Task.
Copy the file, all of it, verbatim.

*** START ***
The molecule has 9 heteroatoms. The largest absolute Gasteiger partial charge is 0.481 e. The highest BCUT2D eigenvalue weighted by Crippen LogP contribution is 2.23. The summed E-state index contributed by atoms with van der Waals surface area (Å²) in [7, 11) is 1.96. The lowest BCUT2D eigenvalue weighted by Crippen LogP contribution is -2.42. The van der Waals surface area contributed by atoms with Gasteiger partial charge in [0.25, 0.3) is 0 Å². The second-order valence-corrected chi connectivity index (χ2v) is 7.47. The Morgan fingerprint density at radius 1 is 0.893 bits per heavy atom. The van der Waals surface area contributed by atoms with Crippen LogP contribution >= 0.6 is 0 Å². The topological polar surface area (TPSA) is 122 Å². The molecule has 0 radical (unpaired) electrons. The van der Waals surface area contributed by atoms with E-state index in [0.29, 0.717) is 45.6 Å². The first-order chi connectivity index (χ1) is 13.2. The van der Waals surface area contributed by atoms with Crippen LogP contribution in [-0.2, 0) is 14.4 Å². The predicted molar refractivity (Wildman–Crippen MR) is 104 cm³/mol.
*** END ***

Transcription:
The molecule has 9 heteroatoms. The largest absolute Gasteiger partial charge is 0.481 e. The highest BCUT2D eigenvalue weighted by Crippen LogP contribution is 2.23. The summed E-state index contributed by atoms with van der Waals surface area (Å²) in [7, 11) is 1.96. The lowest BCUT2D eigenvalue weighted by Crippen LogP contribution is -2.42. The van der Waals surface area contributed by atoms with Gasteiger partial charge in [0.25, 0.3) is 0 Å². The second-order valence-corrected chi connectivity index (χ2v) is 7.47. The Morgan fingerprint density at radius 1 is 0.893 bits per heavy atom. The van der Waals surface area contributed by atoms with Crippen LogP contribution >= 0.6 is 0 Å². The topological polar surface area (TPSA) is 122 Å². The molecule has 0 radical (unpaired) electrons. The van der Waals surface area contributed by atoms with E-state index in [0.29, 0.717) is 45.6 Å². The first-order chi connectivity index (χ1) is 13.2. The van der Waals surface area contributed by atoms with Crippen LogP contribution in [-0.2, 0) is 14.4 Å². The predicted molar refractivity (Wildman–Crippen MR) is 104 cm³/mol.